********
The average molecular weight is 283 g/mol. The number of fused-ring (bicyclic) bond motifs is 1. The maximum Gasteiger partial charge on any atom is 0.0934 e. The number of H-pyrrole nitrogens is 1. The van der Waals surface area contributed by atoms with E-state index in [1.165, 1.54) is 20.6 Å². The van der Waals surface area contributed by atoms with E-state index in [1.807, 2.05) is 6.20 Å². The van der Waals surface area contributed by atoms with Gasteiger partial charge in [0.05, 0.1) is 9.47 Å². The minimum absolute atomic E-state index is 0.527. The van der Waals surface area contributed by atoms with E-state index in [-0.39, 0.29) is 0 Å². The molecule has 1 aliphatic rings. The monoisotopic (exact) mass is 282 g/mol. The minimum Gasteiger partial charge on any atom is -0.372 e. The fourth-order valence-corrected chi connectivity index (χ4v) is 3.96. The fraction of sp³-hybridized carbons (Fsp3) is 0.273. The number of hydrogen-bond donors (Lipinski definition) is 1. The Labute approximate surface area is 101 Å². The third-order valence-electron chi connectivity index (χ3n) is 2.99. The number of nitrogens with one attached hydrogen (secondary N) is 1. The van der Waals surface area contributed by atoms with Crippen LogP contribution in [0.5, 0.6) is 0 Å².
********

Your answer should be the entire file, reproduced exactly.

The average molecular weight is 283 g/mol. The number of fused-ring (bicyclic) bond motifs is 1. The maximum Gasteiger partial charge on any atom is 0.0934 e. The number of H-pyrrole nitrogens is 1. The van der Waals surface area contributed by atoms with E-state index in [1.165, 1.54) is 20.6 Å². The van der Waals surface area contributed by atoms with E-state index in [1.807, 2.05) is 6.20 Å². The van der Waals surface area contributed by atoms with Gasteiger partial charge in [0.05, 0.1) is 9.47 Å². The minimum absolute atomic E-state index is 0.527. The van der Waals surface area contributed by atoms with E-state index in [-0.39, 0.29) is 0 Å². The molecule has 1 aliphatic rings. The monoisotopic (exact) mass is 282 g/mol. The minimum Gasteiger partial charge on any atom is -0.372 e. The fourth-order valence-corrected chi connectivity index (χ4v) is 3.96. The fraction of sp³-hybridized carbons (Fsp3) is 0.273. The number of hydrogen-bond donors (Lipinski definition) is 1. The Labute approximate surface area is 101 Å². The third-order valence-electron chi connectivity index (χ3n) is 2.99. The number of nitrogens with one attached hydrogen (secondary N) is 1. The van der Waals surface area contributed by atoms with Crippen LogP contribution in [0.5, 0.6) is 0 Å².